I didn't get really turned on to the 300ZX until the new model came out in 1990, but by the time I could afford one they weren't making them any more.

    And used ones don't fare well - the seats are always in tatters, and that metal-look center stack always has half the markings faded or rubbed off, along with the silver paint. I have never liked the design of the center stacks in the Z cars, from about 1980 on. Garish, might be the word I would use. Now my '75 Z car had a cool stack, what there was of it, it being 1975 and all (very little in the way of available in-car entertainment, very basic HVAC setup).

    2014 Mini Cooper (stick shift of course), 2016 Camry hybrid, 2009 Outback Sport 5-spd (keeping the stick alive)

  • hpmctorquehpmctorque Posts: 4,600
    Interesting comments from a current article in a publication which I probably shouldn't mention on Edmunds...

    "Cheaper than the 911, cooler than the 924, less Middle Age Crazy than the 928, Porsche's 944 was the ticket for upwardly mobile enthusiasts in the '80s. When it debuted here in 1983, folks put down $1,000 deposits to get on the waiting list.

    Porsche traditionalists criticized the 944's 924 origins, its water-cooled/front-engine configuration and Volkswagen-derived architecture. But the 944 outsold the 911 nearly two to one from 1983 through 1989. The car was well received by the enthusiast press, and it is acknowledged today as a valuable piece of Porsche's history."
  • Mr_ShiftrightMr_Shiftright Sonoma, CaliforniaPosts: 57,613
    Tell you take a well-sorted 944 Turbo out on the track, with the right tires and right driver, and you'll give a modern 911 fits.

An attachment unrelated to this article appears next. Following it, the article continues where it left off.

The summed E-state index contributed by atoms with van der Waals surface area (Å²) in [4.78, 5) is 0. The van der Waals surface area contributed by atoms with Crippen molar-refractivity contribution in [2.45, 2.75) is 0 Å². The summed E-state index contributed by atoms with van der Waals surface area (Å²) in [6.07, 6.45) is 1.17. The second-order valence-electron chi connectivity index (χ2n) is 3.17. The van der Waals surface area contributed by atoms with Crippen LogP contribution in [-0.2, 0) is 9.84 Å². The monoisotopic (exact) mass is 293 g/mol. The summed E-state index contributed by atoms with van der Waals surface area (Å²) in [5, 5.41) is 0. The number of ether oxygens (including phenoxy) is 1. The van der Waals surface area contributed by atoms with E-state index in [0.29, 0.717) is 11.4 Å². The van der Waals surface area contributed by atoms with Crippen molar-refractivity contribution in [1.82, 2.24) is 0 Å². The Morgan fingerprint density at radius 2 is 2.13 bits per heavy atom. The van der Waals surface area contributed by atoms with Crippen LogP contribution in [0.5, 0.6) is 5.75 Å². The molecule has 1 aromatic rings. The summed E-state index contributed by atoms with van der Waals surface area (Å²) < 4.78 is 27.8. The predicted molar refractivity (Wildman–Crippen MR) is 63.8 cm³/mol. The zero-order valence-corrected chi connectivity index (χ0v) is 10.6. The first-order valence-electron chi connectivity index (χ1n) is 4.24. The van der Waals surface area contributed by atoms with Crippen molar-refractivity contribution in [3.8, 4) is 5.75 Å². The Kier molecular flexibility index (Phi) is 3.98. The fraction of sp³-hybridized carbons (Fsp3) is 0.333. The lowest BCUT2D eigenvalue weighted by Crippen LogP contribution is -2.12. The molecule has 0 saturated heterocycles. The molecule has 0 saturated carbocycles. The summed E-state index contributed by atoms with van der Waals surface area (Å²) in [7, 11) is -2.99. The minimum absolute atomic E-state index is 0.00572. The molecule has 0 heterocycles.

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  • hpmctorquehpmctorque Posts: 4,600
    Do you fall into the camp of those who feel that while the 924 (not such a great car), 944 and 968, and the 928 were good cars, but not true Porsches, or do you agree with Porsche's decision to focus on rear engine architecture for its sports cars?

    Porsche seems to be cash rich now, but I'm wondering whether dropping the 900- series sports cars, rather than continuing front and rear engine architectures wasn't more of a financial resources decision than a marketing one.
  • Mr_ShiftrightMr_Shiftright Sonoma, CaliforniaPosts: 57,613
    I don't see why they can't pursue cars of many configurations, if they wish to. The only company I can think of that survived on "purists" was Morgan. Even Ferrari has tried just about one of everything except of course FWD.

    Personally, my favorite Porsches are the 993 (last of the air cooled), the 928 GTS (awesome car, even today), and 356SC (best of the bathtubs) and the lowly 914 (great fun for cheap).

    So that rear engine, front engine and mid-engine. :)

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  • hpmctorquehpmctorque Posts: 4,600
    Dodge Daytonas and Chrysler Lasers are all but forgotten these days, and for good reason, many would say.

    Why am I resurrecting the memory of this badge-engineered duo? Because I met one that fell at the extreme of the bell shaped curve, and that always fascinates me. To be specific, the car behind my '88 Nissan 300 ZX on a recent visit to the state emissions test station was a '85 Dodge Daytona (naturally aspirated with 5-speed). The owner of this Daytona and I struck up a conversation while we anxiously waited to see whether our old cars would pass. He told me that his wife had been badgering him for years to trade his Daytona for something newer. He's the original owner, incidentally. Anyhow, he was about to yield to his wife's wishes a few years ago, when he proposed to her that if his car failed to pass the emission test he'd get rid of it. Confident that the old clunker would soon fail the test, she agreed to her husband's proposal. Well, you guessed the ending; the Daytona passed the smog test, and the happy owner drove away smiling. I imagine his wife was much less happy when she heard the news, especially since this was about the third test the Daytona passed since she agreed to her husband's proposal.